Mark Zuckerberg has virtually all his personal wealth invested in Meta Platforms (formerly Facebook). His incentives as controller of Meta are thus clear: Maximize firm value and private benefits of control, irrespective of the effect that might have on other firms. Meanwhile, BlackRock manages $10 trillion invested in thousands of corporations. Its incentives are equally clear: Maximize the value of its portfolio, irrespective of what happens to any given firm therein. Modern day corporations are thus dominated by two kinds of shareholders with drastically different objectives: Firm value maximizing (FVM) shareholders à la Zuckerberg and portfolio value maximizing (PVM) shareholders à la BlackRock.
In a recent article, we argue that this simple observation has important consequences for the debates on common ownership and dual class shares.
Common Ownership and Dual Class Shares
Due to the rise of diversified institutional investors, it has become increasingly common for horizontal competitors to share some of their major shareholders. Leading scholars believe that this phenomenon (a specific case of common ownership known as horizontal shareholding) leads to a lower level of competition in product markets. The basic intuition is that, because institutional investors are interested in maximizing the value of their portfolios, they have incentives to internalize inter-firm spillovers. As aggressive competition by one of their portfolio firms might produce negative spillovers for the other portfolio firms operating in that market, PVM shareholders might prefer a lower level of competition in product markets.
Parallel to the rise of common ownership, an ever-greater number of companies have adopted a dual class structure. Dual class shares provide disproportionate voting rights to founders and key insiders, who can then control the corporation even if they hold a minority of the firm’s cash-flow rights. As legal scholars have shown, dual class shares enable insiders to pursue their idiosyncratic vision, while at the same time increasing the agency cost between management and shareholders.
The debates on the effects of common ownership and on whether companies should be allowed to adopt dual class shares have thus far moved on two parallel tracks. But we argue that in a world in which FVM and PVM shareholders coexist, there is a close relationship between the two. Other things being equal, it is more likely that a company with a dual class structure would cater to FVM rather than PVM shareholders’ interests. Therefore, dual class shares can act as a bulwark against negative anticompetitive side-effects of common ownership. The existing evidence supports this argument: To date, all studies showing the anticompetitive effects of horizontal shareholding have referred to sectors in which there are no companies with dual class structures among the leading competitors. This suggests that banning dual class shares, or even introducing a mandatory sunset, could negatively affect the level of competition in product markets.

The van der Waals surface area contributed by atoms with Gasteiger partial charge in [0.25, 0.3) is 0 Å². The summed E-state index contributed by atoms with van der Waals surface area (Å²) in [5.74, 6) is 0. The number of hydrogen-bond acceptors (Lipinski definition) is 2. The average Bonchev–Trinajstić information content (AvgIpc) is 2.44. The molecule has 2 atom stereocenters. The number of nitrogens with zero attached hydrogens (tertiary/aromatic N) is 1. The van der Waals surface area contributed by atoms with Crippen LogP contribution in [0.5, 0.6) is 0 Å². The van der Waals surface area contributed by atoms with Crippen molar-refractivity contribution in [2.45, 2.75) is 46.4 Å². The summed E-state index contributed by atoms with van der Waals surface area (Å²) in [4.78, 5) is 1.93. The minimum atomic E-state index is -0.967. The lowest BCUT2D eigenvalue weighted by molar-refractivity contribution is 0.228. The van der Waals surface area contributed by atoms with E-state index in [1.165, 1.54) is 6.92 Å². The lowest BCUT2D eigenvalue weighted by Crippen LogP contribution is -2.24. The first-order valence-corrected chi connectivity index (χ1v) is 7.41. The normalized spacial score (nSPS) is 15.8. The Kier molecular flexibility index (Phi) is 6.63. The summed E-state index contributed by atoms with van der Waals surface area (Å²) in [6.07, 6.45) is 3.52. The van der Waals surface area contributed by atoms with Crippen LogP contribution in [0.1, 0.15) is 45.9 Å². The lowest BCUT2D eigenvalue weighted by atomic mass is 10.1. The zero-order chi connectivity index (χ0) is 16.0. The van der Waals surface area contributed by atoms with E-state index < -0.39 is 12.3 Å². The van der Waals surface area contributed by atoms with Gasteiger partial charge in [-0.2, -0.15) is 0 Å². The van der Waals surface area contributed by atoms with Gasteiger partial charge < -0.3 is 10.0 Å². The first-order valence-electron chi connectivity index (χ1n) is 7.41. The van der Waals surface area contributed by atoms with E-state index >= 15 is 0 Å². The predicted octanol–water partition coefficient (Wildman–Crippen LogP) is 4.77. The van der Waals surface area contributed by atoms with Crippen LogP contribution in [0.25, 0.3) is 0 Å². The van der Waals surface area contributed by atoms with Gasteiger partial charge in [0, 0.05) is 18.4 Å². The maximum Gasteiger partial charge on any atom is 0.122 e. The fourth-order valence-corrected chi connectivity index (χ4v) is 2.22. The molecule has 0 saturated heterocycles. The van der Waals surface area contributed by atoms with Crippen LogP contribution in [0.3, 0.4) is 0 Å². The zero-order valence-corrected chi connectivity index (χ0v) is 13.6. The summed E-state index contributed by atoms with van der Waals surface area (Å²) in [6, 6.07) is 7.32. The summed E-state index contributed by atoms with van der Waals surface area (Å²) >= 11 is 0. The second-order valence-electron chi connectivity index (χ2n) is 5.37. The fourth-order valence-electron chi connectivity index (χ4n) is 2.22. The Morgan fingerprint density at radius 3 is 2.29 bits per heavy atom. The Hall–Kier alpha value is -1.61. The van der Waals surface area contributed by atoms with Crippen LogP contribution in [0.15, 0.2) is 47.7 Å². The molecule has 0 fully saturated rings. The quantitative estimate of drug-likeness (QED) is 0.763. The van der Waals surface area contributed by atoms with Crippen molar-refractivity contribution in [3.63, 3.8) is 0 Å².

Climate Change, Systemic Externalities, and Dual Class Shares
The climate crisis shows that a relatively small number of major carbon emitters can impose gigantic externalities on the planet. The macroeconomics literature, in turn, has provided ample evidence that a subset of systemically important firms can affect the whole economy. Absent effective regulation, unlimited use of dual class shares at these firms allows FVM shareholders to inflict systemic harm on society. Limitations on the use of such shares would give relatively more voice to PVM shareholders, who internalize part of those externalities via their other portfolio holdings and thus should prefer strategies that mitigate such externalities.
Therefore, we suggest that there should be limits on the use of dual class shares by systemically relevant firms and show how such limitations ought to be tailored to a firm’s specific ability to impose systemic externalities. We note that the reason for these limitations are not the ones traditionally considered by the literature. Instead of focusing on intra-firm dynamics, and in particular on the agency costs between shareholders and controllers, we focus on firms’ ability to impose externalities. Because it is well-recognized that private ordering is bound to lead to suboptimal outcomes from a social welfare perspective in the presence of significant externalities, our regulatory proposal stands on much more solid ground than the bans and curbs on dual class shares, advocated by institutional investors, that would apply across the board.
This post comes to us from Vittoria Battocletti, a PhD student in law at Bocconi University; Luca Enriques, a professor of corporate law in the Faculty of Law at Oxford University; and Alessandro Romano, an assistant professor of law at Bocconi University. It is based on their recent article, “Dual Class Shares in the Age of Common Ownership,” forthcoming in the Journal of Corporation Law and available here. A version of this post appeared in the Oxford Business Law Blog.